Some of the Solutions:
So here are some overarching thoughts about how to approach solving these interconnected challenges wisely, holistically, and collaboratively:
1. Look to successful educational approaches in other countries and then emulate them. The best model is Finland, which has been ranked number 1 or 2 in global educational achievement for years, having turned around its previously mediocre educational system. While we will need to develop our own approaches that fit U.S. diversity, state systems, and political challenges, Finland provides a model worth considering carefully. Here are some facts about Finnish education that should make us pause and rethink our own strategies:
Teachers: Teaching in Finland is extremely prestigious. All Finnish teachers receive a master’s degree that is content-based (rather than theory-based), and the acceptance rate into teacher training programs is less than 10%. Finnish teachers work collaboratively as well as autonomously. They choose their own teaching methods and materials and assess their students accordingly.
Contrary to the popular belief that Finland pays its teachers more than we do, teachers’ salaries in Finland are actually comparable to the U.S. (though because Finnish teachers work on average about half as many hours as U.S. teachers, they are actually paid twice as much for their time).
Testing, homework, and instruction time: There are no standardized tests in Finland until a single matriculation exam at 15 years old (to determine the higher education options available to students). Education is not competitive. There are no valedictorians, rankings, or tracking. Most schools do not grade students until 6th grade. There are fewer school days in Finland than in the U.S., with shorter school days and more outdoor/recess time.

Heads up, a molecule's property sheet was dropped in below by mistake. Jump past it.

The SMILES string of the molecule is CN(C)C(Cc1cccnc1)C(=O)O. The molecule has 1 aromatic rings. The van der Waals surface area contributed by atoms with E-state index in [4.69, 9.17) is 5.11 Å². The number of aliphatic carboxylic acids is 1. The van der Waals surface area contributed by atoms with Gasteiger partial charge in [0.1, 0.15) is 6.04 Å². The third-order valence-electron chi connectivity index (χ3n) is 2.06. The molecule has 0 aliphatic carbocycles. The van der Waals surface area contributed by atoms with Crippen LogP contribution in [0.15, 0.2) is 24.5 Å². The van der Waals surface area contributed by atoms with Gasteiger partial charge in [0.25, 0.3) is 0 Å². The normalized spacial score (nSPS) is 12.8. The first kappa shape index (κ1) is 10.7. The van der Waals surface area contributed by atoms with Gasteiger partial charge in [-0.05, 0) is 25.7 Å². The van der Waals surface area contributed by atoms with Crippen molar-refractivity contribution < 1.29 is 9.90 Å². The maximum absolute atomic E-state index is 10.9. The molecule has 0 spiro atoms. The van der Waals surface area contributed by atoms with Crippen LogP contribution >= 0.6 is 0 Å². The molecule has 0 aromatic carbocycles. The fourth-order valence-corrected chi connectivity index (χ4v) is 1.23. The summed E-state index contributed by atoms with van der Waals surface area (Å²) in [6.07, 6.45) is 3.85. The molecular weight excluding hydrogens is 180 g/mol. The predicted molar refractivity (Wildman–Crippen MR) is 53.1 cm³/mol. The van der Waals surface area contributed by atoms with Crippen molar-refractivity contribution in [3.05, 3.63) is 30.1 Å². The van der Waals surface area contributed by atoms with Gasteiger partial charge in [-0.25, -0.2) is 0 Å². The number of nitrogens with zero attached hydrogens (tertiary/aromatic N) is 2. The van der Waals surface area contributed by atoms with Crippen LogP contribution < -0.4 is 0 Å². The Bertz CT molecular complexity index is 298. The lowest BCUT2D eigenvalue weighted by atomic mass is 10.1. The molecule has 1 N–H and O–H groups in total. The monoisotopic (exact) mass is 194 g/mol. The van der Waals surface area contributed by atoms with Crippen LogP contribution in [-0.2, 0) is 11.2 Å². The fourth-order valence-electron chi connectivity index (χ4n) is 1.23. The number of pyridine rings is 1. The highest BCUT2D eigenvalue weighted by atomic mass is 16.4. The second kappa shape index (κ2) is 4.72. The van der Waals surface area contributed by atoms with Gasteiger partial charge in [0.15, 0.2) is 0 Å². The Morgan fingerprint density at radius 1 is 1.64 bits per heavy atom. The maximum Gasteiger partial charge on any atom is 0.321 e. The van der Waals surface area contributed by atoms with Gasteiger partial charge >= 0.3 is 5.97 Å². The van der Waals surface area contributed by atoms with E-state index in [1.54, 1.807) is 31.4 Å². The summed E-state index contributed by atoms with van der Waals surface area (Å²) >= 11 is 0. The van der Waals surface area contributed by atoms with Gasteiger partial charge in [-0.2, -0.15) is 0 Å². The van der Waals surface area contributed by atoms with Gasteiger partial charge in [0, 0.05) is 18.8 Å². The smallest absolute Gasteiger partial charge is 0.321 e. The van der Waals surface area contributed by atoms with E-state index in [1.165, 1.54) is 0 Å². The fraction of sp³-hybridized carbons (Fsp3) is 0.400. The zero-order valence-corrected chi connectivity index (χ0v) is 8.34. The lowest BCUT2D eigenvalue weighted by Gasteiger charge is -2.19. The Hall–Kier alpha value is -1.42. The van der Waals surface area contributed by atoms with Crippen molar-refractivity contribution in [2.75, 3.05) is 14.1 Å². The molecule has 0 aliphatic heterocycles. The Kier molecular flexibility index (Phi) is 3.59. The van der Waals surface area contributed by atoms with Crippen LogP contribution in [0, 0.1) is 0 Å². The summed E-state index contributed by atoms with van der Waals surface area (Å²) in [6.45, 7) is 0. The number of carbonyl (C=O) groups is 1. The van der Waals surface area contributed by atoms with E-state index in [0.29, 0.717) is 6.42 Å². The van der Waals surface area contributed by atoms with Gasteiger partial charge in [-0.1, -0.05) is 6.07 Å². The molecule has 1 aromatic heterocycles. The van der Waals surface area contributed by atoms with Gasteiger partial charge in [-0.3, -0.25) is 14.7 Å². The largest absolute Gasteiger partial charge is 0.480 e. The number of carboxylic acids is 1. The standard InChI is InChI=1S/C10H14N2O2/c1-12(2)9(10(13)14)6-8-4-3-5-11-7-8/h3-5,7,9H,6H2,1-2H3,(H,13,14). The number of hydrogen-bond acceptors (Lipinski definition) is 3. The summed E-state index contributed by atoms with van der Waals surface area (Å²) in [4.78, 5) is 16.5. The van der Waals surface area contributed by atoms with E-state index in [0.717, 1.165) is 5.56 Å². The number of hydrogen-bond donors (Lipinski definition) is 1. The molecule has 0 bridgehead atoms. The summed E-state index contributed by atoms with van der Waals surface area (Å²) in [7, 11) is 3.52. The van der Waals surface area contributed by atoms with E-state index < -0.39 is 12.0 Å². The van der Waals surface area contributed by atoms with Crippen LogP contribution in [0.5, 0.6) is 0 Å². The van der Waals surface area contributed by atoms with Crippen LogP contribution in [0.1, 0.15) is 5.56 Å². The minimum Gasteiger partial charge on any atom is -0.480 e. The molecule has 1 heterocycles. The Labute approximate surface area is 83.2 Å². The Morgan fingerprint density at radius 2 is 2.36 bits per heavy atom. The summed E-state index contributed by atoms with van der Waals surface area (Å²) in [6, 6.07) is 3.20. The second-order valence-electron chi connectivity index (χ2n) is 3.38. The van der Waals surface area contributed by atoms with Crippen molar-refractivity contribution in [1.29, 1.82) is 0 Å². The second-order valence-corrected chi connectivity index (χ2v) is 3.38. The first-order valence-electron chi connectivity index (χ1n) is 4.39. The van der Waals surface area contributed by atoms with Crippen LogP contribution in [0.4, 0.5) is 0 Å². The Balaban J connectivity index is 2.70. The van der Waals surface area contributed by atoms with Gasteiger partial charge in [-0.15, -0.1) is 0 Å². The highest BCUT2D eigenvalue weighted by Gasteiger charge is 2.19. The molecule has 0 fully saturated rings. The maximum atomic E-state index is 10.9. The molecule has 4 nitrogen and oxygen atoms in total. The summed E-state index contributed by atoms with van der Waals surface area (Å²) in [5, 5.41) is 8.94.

While all pre-schools (nursery and kindergarten) are fully funded and most children attend, academic education does not begin until children are 7 years old. Students are required to complete very little homework, averaging 30 minutes per day.
Equity: The variation in Finnish schools’ successes is minimal. Whether rural or urban, in wealthy or poor regions, in schools with 50% of the student body learning Finnish as a second language or those with only native Finnish speakers, Finnish children do well no matter what school they attend.
Cost: Less money is spent per pupil in Finland than in the U.S.
It certainly seems we have much to learn from Finland’s successes.
2. Avoid side-taking. We can be supportive of teachers’ unions while constructively critiquing outdated and unsuccessful approaches these unions have taken and abetted. We can believe in traditional public education and also support charter schools, where some of the most innovative educational initiatives and approaches occur, providing ideas and models for traditional public schools.
Instead of falling on one side or the other of the concept of vouchers (which generally provide a small stipend for a student to attend another school, rather than a full ride), we can have meaningful conversations about equity in school resources and consider what it would mean if vouchers were synonymous with the full cost of education for every child from age 3 through high school (and perhaps beyond), “redeemable” anywhere.
There are many more issues that have polarized good people who all want children to have a good education, but I think the point is made: Until we stop our knee-jerk side-taking and focus on creative problem-solving, our kids will be the losers.
3. Embrace the 21st Century. While the world has changed dramatically, schooling has changed little in the past century. A couple of years ago, a rising high school senior I knew was furiously memorizing the names and dates of American presidents the week before school began. When I asked why, she told me this was a summer requirement in preparation for her AP American History class. I was stunned. In her pocket was a tiny computer (her phone) that could provide this information in seconds, whenever she might need it. Was this rote memorization really worthy of what is supposed to be a college level course? Ironically, her teacher was considered the best in the school.